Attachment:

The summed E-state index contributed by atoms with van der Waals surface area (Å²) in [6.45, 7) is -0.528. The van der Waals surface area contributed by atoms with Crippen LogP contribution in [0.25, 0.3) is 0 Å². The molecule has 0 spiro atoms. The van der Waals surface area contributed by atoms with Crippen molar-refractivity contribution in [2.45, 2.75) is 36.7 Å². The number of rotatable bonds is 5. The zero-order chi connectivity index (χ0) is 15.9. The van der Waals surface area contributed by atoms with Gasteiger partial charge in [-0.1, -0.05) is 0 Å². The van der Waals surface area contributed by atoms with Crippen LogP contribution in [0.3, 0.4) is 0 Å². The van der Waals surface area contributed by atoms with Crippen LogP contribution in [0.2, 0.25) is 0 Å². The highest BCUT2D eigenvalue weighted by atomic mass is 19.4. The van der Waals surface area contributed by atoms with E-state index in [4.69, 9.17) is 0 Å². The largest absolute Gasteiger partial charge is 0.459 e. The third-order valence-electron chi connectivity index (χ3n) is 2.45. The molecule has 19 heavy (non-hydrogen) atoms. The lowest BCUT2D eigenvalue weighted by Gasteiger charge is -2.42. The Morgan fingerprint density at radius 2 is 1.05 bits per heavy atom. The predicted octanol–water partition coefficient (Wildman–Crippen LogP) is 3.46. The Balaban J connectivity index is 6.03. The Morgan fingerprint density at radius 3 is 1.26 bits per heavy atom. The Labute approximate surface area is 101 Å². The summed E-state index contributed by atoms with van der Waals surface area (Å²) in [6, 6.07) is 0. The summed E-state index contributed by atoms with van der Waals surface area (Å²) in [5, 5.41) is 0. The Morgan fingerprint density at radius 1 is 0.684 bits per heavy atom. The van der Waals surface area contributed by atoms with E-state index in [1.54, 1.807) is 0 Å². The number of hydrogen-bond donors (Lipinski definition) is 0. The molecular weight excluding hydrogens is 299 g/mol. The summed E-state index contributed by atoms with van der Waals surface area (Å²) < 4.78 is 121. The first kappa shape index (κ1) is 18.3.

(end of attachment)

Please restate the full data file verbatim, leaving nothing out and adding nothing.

The summed E-state index contributed by atoms with van der Waals surface area (Å²) in [6.45, 7) is -0.528. The van der Waals surface area contributed by atoms with Crippen LogP contribution in [0.25, 0.3) is 0 Å². The molecule has 0 spiro atoms. The van der Waals surface area contributed by atoms with Crippen molar-refractivity contribution in [2.45, 2.75) is 36.7 Å². The number of rotatable bonds is 5. The zero-order chi connectivity index (χ0) is 15.9. The van der Waals surface area contributed by atoms with Gasteiger partial charge in [-0.1, -0.05) is 0 Å². The van der Waals surface area contributed by atoms with Crippen LogP contribution in [0.3, 0.4) is 0 Å². The van der Waals surface area contributed by atoms with Crippen LogP contribution in [0.2, 0.25) is 0 Å². The highest BCUT2D eigenvalue weighted by atomic mass is 19.4. The van der Waals surface area contributed by atoms with E-state index in [4.69, 9.17) is 0 Å². The largest absolute Gasteiger partial charge is 0.459 e. The third-order valence-electron chi connectivity index (χ3n) is 2.45. The molecule has 19 heavy (non-hydrogen) atoms. The lowest BCUT2D eigenvalue weighted by Gasteiger charge is -2.42. The Morgan fingerprint density at radius 2 is 1.05 bits per heavy atom. The predicted octanol–water partition coefficient (Wildman–Crippen LogP) is 3.46. The Balaban J connectivity index is 6.03. The Morgan fingerprint density at radius 3 is 1.26 bits per heavy atom. The Labute approximate surface area is 101 Å². The summed E-state index contributed by atoms with van der Waals surface area (Å²) in [6, 6.07) is 0. The summed E-state index contributed by atoms with van der Waals surface area (Å²) in [5, 5.41) is 0. The Morgan fingerprint density at radius 1 is 0.684 bits per heavy atom. The van der Waals surface area contributed by atoms with E-state index in [1.54, 1.807) is 0 Å². The number of hydrogen-bond donors (Lipinski definition) is 0. The molecular weight excluding hydrogens is 299 g/mol. The summed E-state index contributed by atoms with van der Waals surface area (Å²) < 4.78 is 121. The first kappa shape index (κ1) is 18.3.